After a 14 hour flight to Taipei and another five hour flight to Jakarta I was greeted with the news that my Polaris RZR-S, which was suppose to have arrived November 21 was now 8 days late and still stuck in the port customs yard. Maybe stuck is too strong, but certainly snarled in paperwork.
Whenever you give two governments the opportunity to play together, well they don’t. So after having jumped through all of the US export hurdles we still need to jump through all of the Indonesian import hurdles which I am sorry to say are a bit more manual. One of the little details that everyone involved apparently did not know is that Indonesia has some very strict vehicle import laws. A typical automobile will have a 300% import tariff so they frown on the idea of someone sneaking a vehicle in the back door. Of course we shipped the RZR not knowing this and our agent in Indonesia either failed to let us know or simply decided to wait to tell us that, even if you plan to simply ship your rig here and drive it around and send it home, the Indonesian customs people are not exactly inclined to trust that you have good intentions.
So as I arrive in Jakarta it was looking like my RZR-S, which I shipped from the US on Oct 21st was not going to make it to the starting line in Pontinak on the island of Borneo. By the way, in Indonesia they refer to Borneo as Kalamantan and I have to admit, I have no real idea why we insist on calling it something different but its seems to be a territorial vs. geographic issue. Indonesia vs Malaysia vs The Sultanate of Brunei, all of which share ownership of Borneo.
Oh, back to the port of Jakarta and customs. As I mentioned, they don’t simply take you word for things. As it turns out my good friends and hosts, the Indonesian Offroad Federation had to go to great lengths to assure the customs people that I was a good guy. In fact they initially had to put up a 20 dollar letter of credit just in case I decide to sell it to a farmer on Borneo. Forfeit if I don’t ship the RZR-S home. A considerable risk if you think that there is a chance that a severe failure might mean we have to abandon her in the jungle. The Minister of Tourism jumped in and wrote the customs folks a note telling them to chill out. Despite customs laws Indonesia is eager to have us come here and do some offroading.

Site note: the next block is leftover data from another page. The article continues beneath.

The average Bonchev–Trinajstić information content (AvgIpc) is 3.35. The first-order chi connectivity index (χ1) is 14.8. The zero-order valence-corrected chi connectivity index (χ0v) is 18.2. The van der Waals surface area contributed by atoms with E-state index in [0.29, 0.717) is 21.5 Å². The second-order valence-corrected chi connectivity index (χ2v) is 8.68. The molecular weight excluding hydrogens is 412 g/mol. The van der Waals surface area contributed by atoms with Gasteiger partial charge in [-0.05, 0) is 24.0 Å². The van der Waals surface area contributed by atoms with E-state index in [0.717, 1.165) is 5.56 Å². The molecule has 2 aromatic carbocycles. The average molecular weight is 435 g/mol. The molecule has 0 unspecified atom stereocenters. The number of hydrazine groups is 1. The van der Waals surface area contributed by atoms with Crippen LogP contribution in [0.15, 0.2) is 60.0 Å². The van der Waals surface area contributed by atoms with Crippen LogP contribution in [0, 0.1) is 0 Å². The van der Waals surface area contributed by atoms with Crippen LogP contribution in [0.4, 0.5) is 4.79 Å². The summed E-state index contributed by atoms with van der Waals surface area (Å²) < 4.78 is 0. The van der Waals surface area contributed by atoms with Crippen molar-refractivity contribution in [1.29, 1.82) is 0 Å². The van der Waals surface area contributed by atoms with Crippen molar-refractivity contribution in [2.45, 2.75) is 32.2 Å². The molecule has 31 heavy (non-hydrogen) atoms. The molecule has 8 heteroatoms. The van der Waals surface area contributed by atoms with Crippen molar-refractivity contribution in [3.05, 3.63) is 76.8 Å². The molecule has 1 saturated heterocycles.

Okay now we have most of the t’s crossed but timing is not on our side. The caravan leaves Pontinak on Dec 6 and today is Dec 2 and its a two day ferry ride from Jakarta. My new found friend Hendrik of Cheeta Offroad and one of the main organizers loads me up and we head to the port of Jakarta. Now the port of Jakarta is simply something that you have to experience to truly understand. Imagine the absolute worst traffic mess you have ever seen and substitute huge cargo container laden trucks for the cars in your vision and then fill in every small gap with thousands of scooters of every sort all slipping through intersections with little regard for the poor traffic cop attempting to coordinate this chaos and then realize that nothing in Indonesia is centralized. You don’t just go down to a single place and get things taken care of, oh no grasshoppa. You will make plenty of stops. Our first was the customs office at the International import dock. If you go there looking for a sign, you won’t find it. In fact there is no indication whatsoever which building or door you need to enter and there are plenty of both. After parking in a spot at the end of a curb that would certainly get you towed in the US and walking around the back of a building that is under expansion and listening to Hendrik jabber into his phone for about ten minutes near the back door we enter a building that is utterly and completely jammed with guys all holding blue folders, which is apparently the standard for the huge stack of customs paperwork each shipment requires, we press our way past a mass of humanity down a long hall way to a back room full of easily identified customs agents all wearing the same dark blue semi-official looking “customs” shirts, sitting at tiny desks. This appears to be the place where blue folders originate. But as I stand in the corner trying to look like a gargoyle I realize that of the twentyish blue shirts in the room, only one is doing anything. This blue shirt is rapidly scanning a large pile of blue folders and checking and cross checking and stamping with a small pile of stamps and never looking up. While all around him other blue shirts are watching a soccer game on the TV in the corner or jabbering with each other, lazily smoking a cigarette or simply sleeping in their chairs. At least two of these guys must have had a late night.